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What Scientists Know About Airborne Transmission of the New Coronavirus

Aerosol experts, from engineers to doctors, weigh in on the ability of tiny droplets to transmit the virus that causes COVID-19


August 13, 2020

A customer talks to a waiter in a mask while eating his meal at a table divided with transparent panels in Bangalore, India. (Photo by MANJUNATH KIRAN/AFP via Getty Images)

Over the past few months, an increasing number of scientists, clinicians, and engineers have called for greater recognition that aerosols, in addition to larger droplets can transmit the novel coronavirus that causes COVID-19. While the difference is literally miniscule, acknowledging this route of transmission would result in significant changes in how the public can bring an end to the global pandemic. In the near term, it would inform social distancing and mask wearing recommendations from local governments, and in the long term, engineers and architects will need to rethink ventilation and air filtration in the design of everything from schools to cruise ships.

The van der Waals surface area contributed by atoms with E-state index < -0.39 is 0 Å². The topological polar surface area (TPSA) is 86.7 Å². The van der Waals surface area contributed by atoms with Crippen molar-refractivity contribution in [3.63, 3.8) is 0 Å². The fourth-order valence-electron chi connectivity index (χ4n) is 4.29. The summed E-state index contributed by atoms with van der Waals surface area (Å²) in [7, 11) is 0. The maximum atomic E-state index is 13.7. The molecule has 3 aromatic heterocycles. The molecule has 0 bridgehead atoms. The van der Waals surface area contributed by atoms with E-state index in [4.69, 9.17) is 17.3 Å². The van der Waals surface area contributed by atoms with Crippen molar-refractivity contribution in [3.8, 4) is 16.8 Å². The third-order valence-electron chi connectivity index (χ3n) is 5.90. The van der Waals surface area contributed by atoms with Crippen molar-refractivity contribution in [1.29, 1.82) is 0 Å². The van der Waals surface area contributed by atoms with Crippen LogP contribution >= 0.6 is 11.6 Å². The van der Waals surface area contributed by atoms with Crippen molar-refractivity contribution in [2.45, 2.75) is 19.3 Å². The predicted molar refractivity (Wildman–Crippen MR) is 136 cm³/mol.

Aerosols are microscopic particles that can remain airborne for hours, and carry pathogens up to dozens of meters, under the right conditions. Scientists who study airborne infection generally consider aerosols to be particles smaller in diameter than five micrometers, or 0.005 millimeters, less than one-tenth the width of a human hair. Larger droplets, commonly referred to as "droplets," expelled by sneezing or coughing tend to fall to the ground or other surfaces rather quickly, while aerosols hang around for minutes to hours. How long a virus can remain airborne depends on the size of the droplet containing it. "That determines everything about how far it can travel, how long it can stay airborne before it falls to the ground," says Linsey Marr, a professor of civil and environmental engineering at Virginia Tech.


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